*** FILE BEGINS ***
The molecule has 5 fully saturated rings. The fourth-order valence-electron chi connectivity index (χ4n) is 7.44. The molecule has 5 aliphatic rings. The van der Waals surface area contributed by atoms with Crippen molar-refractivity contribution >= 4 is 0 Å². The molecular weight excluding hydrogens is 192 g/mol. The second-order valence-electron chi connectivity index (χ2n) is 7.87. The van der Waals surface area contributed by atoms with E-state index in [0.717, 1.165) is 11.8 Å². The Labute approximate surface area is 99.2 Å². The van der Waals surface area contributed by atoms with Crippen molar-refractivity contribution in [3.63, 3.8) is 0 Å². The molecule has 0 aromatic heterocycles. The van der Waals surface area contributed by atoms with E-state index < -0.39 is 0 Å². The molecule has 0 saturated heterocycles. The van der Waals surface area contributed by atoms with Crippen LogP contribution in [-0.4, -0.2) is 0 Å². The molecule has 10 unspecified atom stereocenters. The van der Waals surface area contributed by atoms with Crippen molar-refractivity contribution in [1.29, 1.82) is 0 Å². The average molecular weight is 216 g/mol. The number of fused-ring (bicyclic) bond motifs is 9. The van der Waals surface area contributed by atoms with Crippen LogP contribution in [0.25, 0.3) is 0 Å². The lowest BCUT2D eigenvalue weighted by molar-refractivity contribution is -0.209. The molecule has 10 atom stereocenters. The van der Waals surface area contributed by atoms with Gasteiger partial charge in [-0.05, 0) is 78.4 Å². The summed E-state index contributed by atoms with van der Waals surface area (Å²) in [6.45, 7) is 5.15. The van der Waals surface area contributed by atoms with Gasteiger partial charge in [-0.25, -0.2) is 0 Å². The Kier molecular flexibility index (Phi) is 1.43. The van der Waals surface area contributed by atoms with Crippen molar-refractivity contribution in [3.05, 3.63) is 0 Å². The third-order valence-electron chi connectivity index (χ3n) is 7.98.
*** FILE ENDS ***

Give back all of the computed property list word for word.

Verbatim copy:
The molecule has 5 fully saturated rings. The fourth-order valence-electron chi connectivity index (χ4n) is 7.44. The molecule has 5 aliphatic rings. The van der Waals surface area contributed by atoms with Crippen molar-refractivity contribution >= 4 is 0 Å². The molecular weight excluding hydrogens is 192 g/mol. The second-order valence-electron chi connectivity index (χ2n) is 7.87. The van der Waals surface area contributed by atoms with E-state index in [0.717, 1.165) is 11.8 Å². The Labute approximate surface area is 99.2 Å². The van der Waals surface area contributed by atoms with Crippen molar-refractivity contribution in [3.63, 3.8) is 0 Å². The molecule has 0 aromatic heterocycles. The van der Waals surface area contributed by atoms with E-state index < -0.39 is 0 Å². The molecule has 0 saturated heterocycles. The van der Waals surface area contributed by atoms with Crippen LogP contribution in [-0.4, -0.2) is 0 Å². The molecule has 10 unspecified atom stereocenters. The van der Waals surface area contributed by atoms with Crippen molar-refractivity contribution in [1.29, 1.82) is 0 Å². The average molecular weight is 216 g/mol. The number of fused-ring (bicyclic) bond motifs is 9. The van der Waals surface area contributed by atoms with Crippen LogP contribution in [0.25, 0.3) is 0 Å². The lowest BCUT2D eigenvalue weighted by molar-refractivity contribution is -0.209. The molecule has 10 atom stereocenters. The van der Waals surface area contributed by atoms with Gasteiger partial charge in [-0.05, 0) is 78.4 Å². The summed E-state index contributed by atoms with van der Waals surface area (Å²) in [6.45, 7) is 5.15. The van der Waals surface area contributed by atoms with Gasteiger partial charge in [-0.25, -0.2) is 0 Å². The Kier molecular flexibility index (Phi) is 1.43. The van der Waals surface area contributed by atoms with Crippen molar-refractivity contribution in [3.05, 3.63) is 0 Å². The third-order valence-electron chi connectivity index (χ3n) is 7.98.